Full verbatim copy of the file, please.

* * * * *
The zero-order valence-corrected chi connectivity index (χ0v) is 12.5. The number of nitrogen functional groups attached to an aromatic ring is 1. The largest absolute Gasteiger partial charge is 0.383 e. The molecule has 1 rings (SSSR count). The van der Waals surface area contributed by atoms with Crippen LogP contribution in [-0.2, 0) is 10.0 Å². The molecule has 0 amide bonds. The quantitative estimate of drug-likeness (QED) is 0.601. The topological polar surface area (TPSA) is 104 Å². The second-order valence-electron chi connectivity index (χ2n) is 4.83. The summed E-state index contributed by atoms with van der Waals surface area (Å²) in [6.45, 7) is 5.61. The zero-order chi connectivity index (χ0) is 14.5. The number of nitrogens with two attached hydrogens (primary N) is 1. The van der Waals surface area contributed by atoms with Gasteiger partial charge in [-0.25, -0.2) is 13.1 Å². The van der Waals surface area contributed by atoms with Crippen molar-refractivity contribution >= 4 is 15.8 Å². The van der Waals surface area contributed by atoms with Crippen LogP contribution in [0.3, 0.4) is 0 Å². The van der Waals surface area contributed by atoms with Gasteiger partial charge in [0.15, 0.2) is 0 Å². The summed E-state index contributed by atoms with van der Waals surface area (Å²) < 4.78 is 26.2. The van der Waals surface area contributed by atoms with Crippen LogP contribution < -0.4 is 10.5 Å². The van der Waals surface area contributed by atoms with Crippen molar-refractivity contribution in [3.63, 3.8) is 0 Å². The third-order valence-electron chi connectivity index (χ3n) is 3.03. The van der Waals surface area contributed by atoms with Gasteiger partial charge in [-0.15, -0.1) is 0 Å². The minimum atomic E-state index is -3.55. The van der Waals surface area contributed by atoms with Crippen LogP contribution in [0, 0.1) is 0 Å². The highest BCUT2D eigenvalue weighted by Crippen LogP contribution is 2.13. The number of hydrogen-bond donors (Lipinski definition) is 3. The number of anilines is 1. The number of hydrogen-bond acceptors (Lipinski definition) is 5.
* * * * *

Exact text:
The zero-order valence-corrected chi connectivity index (χ0v) is 12.5. The number of nitrogen functional groups attached to an aromatic ring is 1. The largest absolute Gasteiger partial charge is 0.383 e. The molecule has 1 rings (SSSR count). The van der Waals surface area contributed by atoms with Crippen LogP contribution in [-0.2, 0) is 10.0 Å². The molecule has 0 amide bonds. The quantitative estimate of drug-likeness (QED) is 0.601. The topological polar surface area (TPSA) is 104 Å². The second-order valence-electron chi connectivity index (χ2n) is 4.83. The summed E-state index contributed by atoms with van der Waals surface area (Å²) in [6.45, 7) is 5.61. The zero-order chi connectivity index (χ0) is 14.5. The number of nitrogens with two attached hydrogens (primary N) is 1. The van der Waals surface area contributed by atoms with Gasteiger partial charge in [-0.25, -0.2) is 13.1 Å². The van der Waals surface area contributed by atoms with Crippen molar-refractivity contribution >= 4 is 15.8 Å². The van der Waals surface area contributed by atoms with Crippen LogP contribution in [0.3, 0.4) is 0 Å². The van der Waals surface area contributed by atoms with Gasteiger partial charge in [0.15, 0.2) is 0 Å². The summed E-state index contributed by atoms with van der Waals surface area (Å²) < 4.78 is 26.2. The van der Waals surface area contributed by atoms with Crippen LogP contribution < -0.4 is 10.5 Å². The van der Waals surface area contributed by atoms with Crippen molar-refractivity contribution in [3.63, 3.8) is 0 Å². The third-order valence-electron chi connectivity index (χ3n) is 3.03. The van der Waals surface area contributed by atoms with Gasteiger partial charge in [-0.15, -0.1) is 0 Å². The minimum atomic E-state index is -3.55. The van der Waals surface area contributed by atoms with Crippen LogP contribution in [0, 0.1) is 0 Å². The highest BCUT2D eigenvalue weighted by Crippen LogP contribution is 2.13. The number of hydrogen-bond donors (Lipinski definition) is 3. The number of anilines is 1. The number of hydrogen-bond acceptors (Lipinski definition) is 5.